Tuesday, July 19, 2011


We have gone to the beach, my children and I, finally this summer, in mid July.

Our toes slide past the shoreline’s tickling foam fingers with hours and hours of traveled anticipation at our backs pushing us further and further into the crashing waves.

The first slap of ocean upon sun warmed flesh a shock delicious and bracing, and as familiar as breathing to me, thrown suddenly way back to my beach-washed childhood.

They want to go deep, my sons. Beyond the breakers, with me.

"Swim, mommy! I want to swim!" Jacob has been chanting over and over, impatient through the processes of establishing our beachhead; of blankets unfurled and corner weighted, towels piled at the ready, glasses securely stowed away.

He will not be denied.

We stand thigh deep in the churning foam as I test the ocean’s resolve to push us under, pull us out. The waves are dramatic but not demonic, the undertow manageable. It’s a go.

This first time I must take them out together, as neither will countenance being left behind, shore-locked and waiting.

When I was their age I was out in the deep on my own, body surfing the breaking waves as my father had taught me.  But these are city boys, our forays to ocean beaches few and far between. Once or twice a summer season. (Last year not at all, to my heart's sorrow.)

And I, after an urban beginning, was raised an Island girl, the south shore beaches my constant summer's terrain.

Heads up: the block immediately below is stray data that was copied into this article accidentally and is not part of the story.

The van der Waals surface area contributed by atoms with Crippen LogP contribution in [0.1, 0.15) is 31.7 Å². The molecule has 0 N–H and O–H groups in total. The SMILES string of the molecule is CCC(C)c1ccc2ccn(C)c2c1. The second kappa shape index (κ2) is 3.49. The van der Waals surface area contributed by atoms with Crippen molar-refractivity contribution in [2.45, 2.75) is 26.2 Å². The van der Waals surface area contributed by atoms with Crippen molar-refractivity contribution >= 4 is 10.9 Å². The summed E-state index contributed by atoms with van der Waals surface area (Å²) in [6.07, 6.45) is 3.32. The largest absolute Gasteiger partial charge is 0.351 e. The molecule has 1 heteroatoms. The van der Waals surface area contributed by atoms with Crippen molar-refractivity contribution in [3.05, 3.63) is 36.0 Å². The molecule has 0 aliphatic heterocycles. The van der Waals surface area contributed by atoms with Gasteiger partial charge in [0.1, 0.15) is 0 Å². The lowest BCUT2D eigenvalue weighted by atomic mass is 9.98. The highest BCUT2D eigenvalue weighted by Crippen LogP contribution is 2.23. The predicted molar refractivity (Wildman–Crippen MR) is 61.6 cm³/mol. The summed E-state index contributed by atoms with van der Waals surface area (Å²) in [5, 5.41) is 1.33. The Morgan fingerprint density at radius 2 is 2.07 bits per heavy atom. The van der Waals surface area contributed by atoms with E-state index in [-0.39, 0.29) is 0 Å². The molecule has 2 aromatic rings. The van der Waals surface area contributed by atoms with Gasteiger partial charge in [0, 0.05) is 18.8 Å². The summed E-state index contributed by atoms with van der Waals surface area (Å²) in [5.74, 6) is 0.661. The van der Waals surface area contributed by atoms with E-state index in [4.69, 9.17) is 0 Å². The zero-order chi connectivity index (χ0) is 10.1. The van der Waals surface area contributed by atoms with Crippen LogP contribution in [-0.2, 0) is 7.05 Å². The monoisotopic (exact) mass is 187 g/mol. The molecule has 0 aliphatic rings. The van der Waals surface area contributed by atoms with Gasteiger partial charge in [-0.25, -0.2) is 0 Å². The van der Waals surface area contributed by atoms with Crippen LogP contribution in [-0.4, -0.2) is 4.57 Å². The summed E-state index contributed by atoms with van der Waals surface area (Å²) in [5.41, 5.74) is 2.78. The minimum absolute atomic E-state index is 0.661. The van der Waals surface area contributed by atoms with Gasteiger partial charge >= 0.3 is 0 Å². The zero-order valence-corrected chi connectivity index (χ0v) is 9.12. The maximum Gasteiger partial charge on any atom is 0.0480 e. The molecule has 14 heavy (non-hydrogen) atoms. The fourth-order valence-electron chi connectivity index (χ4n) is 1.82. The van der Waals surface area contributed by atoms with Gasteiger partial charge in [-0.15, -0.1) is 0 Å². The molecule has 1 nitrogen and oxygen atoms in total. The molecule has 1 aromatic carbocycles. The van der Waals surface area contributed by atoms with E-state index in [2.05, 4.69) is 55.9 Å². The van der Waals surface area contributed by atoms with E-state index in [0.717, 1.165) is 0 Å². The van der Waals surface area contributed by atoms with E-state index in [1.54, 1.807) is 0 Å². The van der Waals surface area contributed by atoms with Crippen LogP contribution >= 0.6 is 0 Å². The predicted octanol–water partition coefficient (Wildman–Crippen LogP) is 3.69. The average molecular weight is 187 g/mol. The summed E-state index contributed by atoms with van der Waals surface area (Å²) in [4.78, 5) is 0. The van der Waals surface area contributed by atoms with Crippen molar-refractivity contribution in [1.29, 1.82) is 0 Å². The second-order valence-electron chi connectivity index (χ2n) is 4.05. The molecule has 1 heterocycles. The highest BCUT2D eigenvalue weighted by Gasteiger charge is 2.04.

It was a casual thing for our family. Once a week, sometimes more, we'd toss our towels and a couple of peanut butter & jelly sandwiches into a bag and we’d be off to the beach. And then as a teenager, I would venture alone with friends on the Jones Beach bus.

With my sons, however, it's an outing, a sojourn, planned, scheduled, only attempted when the stars align and circumstances are just right. Like last Sunday.

They want to run headlong into the surf but I hold them back, an old hand at this game.

“Do you want to get trashed by the waves?” I ask them.

“Noooo!” they howl, seeking to be spared this indignity.

“Then wait for my signal, move when I move, and fast!” I instruct.

I stand looking seaward, study the waves as they collapse upon the many small sandbars that carpet the ocean floor here, engendering a complex pattern, difficult to properly time our approach.

I watch the ebb and the flow, making sense of what looks like chaos, and slowly the patterns emerge. There are occasional rogue waves coming in from the right, but basically these big waves come on: one, two, three, and then a little lull, one, two, three and then the lull, the outgoing wave canceling out the incoming one, creating calm, the appearance of stasis on the surface when below there is a swirling pas de deux.

“Now!” I yell, hoping I‘ve got it, that the wave I see beginning to swell out beyond the red ball buoy is going to be small, shallow, cresting once we are well beyond it. And indeed it is.

“Jump” I shout as the wave passes, rising us up with it, nowhere near ready to crash and crush.

(Yes, I’ve called it right.)

We bob and sway with the tide. Our faces split open in joy. You wouldn’t know which twin is autistic out here in the deep, both boys happily treading water, calmly following my instructions.